Teneo !!!

Aaron’s blog on Networking, and Enterprise Technology

Category Archives: Reviews

Liferay 6+ and Blog Portlet Ideas

So, I’m in the process to looking at other vendor’s for my Blog.  I really like WordPress for a number of reasons, but I want my website to be fully integrated with my blog.  I don’t want to have 2 seperate websites.

Liferay is my choice (mostly because I love java, it’s very expandable, and I want to implement Liferay at my company for our intranet portal.)

However, there are a few things the Blog Portlet is lacking.  The largest among those, is “Anonymous Comments”.  See, not everyone wants to “Create an account”, for just one comment.  If I were building a community, that would be different, but I’m not.  The purpose of a blog is not one-way communications.  If that were true, then we would just create static web pages.  We need two-way communications, and the harder we make it for our visitors, the less likely we will have them.

The first thing that we should implement for Liferay Blog, would be to “easily allow” guest comments.  Right now, we have to modify an embedded text file called “blogs.xml” and add it to our ext-environment.  Next, we can add captcha to guest comments, which will prevent bots from spamming our blogs.  Liferay already implements Captcha, so it should not be too difficult.

Those two things will get everything started.  Now, to get Liferay Blog “up-to-standards” with the other vendors, the next milestone would be comment workflow.  This is to allow the moderating of comments, i.e. to not publish comments until an approval is made.  Again, not too difficult, as Liferay already uses workflow.

For example, with WordPress, you can add comment moderation, which sends out an email when a comment is waiting to be approved.  You can also add, “approve comment, if you have previously approved comments from the same person”.  So, if Liferay sees a comment from someone that you have previously approved, then auto-approve it.

So, to sum up:

  1. Add 3 fields to anonymous comments
    1. Name
    2. Email Address
    3. Website
  2. Easily configure to allow Anonymous comments in the config pane of the blog portlet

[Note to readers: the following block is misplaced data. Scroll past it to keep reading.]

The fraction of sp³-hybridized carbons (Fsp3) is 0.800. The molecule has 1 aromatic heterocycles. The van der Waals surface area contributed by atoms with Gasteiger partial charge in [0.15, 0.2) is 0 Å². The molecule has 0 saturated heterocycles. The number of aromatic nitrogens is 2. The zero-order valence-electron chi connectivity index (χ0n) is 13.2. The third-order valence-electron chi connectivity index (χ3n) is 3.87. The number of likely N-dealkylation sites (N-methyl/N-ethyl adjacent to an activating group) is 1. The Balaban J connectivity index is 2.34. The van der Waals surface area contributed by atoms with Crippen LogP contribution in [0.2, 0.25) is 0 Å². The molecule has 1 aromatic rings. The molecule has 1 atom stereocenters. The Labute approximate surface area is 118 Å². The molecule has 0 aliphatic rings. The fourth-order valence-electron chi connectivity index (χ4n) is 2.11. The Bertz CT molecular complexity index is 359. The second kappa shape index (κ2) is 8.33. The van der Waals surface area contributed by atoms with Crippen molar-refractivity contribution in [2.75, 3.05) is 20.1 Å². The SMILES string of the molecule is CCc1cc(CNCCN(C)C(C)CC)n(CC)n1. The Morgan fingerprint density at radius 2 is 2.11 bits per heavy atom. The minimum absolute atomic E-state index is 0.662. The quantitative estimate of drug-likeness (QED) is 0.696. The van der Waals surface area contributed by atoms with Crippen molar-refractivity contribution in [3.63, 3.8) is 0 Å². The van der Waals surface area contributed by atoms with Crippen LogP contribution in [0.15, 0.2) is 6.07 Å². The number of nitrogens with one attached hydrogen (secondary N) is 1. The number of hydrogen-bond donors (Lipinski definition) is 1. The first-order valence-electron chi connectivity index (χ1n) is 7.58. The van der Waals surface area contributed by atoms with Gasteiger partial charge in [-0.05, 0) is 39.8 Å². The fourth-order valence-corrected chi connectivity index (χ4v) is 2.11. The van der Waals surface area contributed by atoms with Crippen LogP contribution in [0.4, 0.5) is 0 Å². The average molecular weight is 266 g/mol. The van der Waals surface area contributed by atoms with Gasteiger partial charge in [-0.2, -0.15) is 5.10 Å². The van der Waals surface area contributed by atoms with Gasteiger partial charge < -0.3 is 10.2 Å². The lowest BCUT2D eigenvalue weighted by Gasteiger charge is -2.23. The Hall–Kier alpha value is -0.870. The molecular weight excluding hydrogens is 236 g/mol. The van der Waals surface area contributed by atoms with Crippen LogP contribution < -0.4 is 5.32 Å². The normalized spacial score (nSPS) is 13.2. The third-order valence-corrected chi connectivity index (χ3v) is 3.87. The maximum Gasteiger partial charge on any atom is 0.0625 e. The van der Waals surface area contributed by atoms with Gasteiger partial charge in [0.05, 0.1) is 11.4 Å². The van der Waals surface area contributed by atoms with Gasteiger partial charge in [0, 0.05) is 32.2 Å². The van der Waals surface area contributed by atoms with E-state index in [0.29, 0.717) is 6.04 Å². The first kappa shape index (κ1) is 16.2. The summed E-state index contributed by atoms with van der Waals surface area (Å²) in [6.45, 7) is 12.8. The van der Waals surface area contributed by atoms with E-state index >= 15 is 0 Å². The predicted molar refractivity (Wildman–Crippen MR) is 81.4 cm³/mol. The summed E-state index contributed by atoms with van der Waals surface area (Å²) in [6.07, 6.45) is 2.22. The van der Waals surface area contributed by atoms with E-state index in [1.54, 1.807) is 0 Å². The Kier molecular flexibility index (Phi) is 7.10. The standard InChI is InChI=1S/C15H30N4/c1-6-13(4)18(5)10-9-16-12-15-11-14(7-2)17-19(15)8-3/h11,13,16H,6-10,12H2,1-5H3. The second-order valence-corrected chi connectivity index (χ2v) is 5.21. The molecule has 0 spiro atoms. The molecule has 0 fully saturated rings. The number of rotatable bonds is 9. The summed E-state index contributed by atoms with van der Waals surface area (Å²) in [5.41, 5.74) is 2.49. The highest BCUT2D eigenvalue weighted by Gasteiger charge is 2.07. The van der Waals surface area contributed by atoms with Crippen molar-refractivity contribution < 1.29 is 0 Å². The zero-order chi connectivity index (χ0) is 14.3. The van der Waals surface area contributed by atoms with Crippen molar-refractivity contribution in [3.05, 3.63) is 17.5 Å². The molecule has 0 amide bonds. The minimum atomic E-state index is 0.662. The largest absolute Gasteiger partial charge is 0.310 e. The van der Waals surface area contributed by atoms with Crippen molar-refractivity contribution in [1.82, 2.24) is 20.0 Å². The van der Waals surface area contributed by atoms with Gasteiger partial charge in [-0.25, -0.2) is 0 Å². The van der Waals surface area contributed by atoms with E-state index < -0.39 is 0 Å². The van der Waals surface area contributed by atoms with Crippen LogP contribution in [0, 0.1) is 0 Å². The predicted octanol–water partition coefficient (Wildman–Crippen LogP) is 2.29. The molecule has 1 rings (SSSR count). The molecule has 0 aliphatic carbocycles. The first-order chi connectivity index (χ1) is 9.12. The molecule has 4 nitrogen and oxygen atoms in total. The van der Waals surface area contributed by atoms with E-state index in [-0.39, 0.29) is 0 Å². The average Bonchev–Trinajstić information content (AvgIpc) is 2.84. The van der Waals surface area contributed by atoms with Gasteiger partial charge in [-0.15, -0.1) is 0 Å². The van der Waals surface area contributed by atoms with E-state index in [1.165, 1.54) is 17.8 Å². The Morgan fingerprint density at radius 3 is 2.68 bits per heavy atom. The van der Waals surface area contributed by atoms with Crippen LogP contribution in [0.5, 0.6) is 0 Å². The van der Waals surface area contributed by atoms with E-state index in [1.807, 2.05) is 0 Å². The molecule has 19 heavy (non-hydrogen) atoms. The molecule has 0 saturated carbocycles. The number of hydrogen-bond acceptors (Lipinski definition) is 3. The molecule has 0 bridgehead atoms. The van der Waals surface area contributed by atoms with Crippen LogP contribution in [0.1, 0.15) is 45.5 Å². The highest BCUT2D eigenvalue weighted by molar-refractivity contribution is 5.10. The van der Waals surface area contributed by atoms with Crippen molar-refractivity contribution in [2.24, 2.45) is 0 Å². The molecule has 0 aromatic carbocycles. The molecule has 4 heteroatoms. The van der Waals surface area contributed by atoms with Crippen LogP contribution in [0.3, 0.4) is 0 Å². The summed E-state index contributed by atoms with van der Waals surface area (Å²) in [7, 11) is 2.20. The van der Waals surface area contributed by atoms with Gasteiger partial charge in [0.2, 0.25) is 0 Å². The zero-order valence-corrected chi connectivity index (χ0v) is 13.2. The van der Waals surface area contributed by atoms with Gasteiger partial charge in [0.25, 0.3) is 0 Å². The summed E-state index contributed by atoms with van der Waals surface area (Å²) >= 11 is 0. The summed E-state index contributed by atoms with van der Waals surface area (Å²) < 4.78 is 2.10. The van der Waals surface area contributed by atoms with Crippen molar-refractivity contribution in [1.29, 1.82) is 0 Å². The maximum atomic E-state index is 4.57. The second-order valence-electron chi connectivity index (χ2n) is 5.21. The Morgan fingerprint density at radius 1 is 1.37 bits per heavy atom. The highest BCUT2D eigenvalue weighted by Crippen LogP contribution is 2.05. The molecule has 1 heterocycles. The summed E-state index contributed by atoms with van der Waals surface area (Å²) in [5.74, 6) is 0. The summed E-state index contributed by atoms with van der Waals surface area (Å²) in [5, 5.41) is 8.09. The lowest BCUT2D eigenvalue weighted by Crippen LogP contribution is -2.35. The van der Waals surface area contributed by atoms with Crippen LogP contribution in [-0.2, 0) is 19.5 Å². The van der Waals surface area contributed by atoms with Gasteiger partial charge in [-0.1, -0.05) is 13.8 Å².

3. Option to add “Captcha” or “Re-Captcha” for comment authentication
  4. Comment moderation (i.e. Workflow)

Diagramming with OmniGraffle Pro 5: Useless Subgraphs

The subgraph function of OmniGraffle 5 Pro is shown here

The concept is brilliant but the implementation is useless.  Here is my use case:

I have generated LOTS of diagrams that become so large, it is cumbersome to navigate or view.  Zoom in, zoom out, pan, zoom in again……In the past, I’ve gotten around that by making different pages, and setting actions on certain objects to “go to” a different page.  Like drilling down.  For example, I choose an object that abstracts a detail.  I place that detail on another page, and choose the abstracted object action to “jump to” that page.  This goes for both Visio as well as OmniGraffle.

The subgraph function would be a way to “drill-down” in the same document and abstract it quickly and easily.  Giving a high-level overview, but expanding/drilling-down when asked.

Well, some caveats to using subgraphs:

1).  It does not keep alignment with other neighboring objects.  When collapsed, it aligns to the upper-right corner of the original object group it created.  Perfect if you are making an abstract diagram (doubtful)

2).  When aligning correctly of a collapsed subgraph (fixing caveat #1), when you expand, you overlap neighboring objects.  It’s a double-edged sword.  A catch 22.  A lose-lose situation.  <insert favorite negative idiom here/>

3).  There is no easy way to expand/collapse a subgraph without pulling up a context menu.  A keyboard shortcut key could be handy here.  I got around it by placing the following action on the subgraph.  Works great, when you are in ‘edit’ mode.  But when using the new Presentation Mode of OmniGraffle Pro 5, it fails miserably.  I think it’s because “Presentation Mode” is not built to understand AppleScript, and therefore, cannot read the properties.

if collapsed of self = false then
   set collapsed of self to true
   set collapsed of self to false

My thoughts?  This “feature” is more a nuiscance than a convenience.  This was probably the decision of a Development Manager that put this in to fill the road-map, and chose to “add to it” in future releases.

I was stoked to hear about this feature, and utter disappointment followed.  Back to my “go to” jumps.

Review: Cisco Firewall Video Mentor

I have just finished reviewing the Cisco Firewall Video Mentor training from the well-known publisher, Cisco Press. I was quite pleased with it overall. David Hucaby (CCIE# 4594) does a great job walking you through each of the labs and content.

This video covers both the ASA firewall concepts, as well as the FWSM concepts on a Cisco 6500.

If you are still intrigued, I invite you to review Lab 7 for free at InformIT, where Mr. Hucaby actually shows you, in real-time, the fail-over process in action for the firewalls. You can review it here: http://www.informit.com/content/downloads/digital/firewall_007.mov

This training video shows how to start, configure, troubleshoot, and maintain beginning and advanced concepts to the Cisco ASA and Cisco FWSM devices.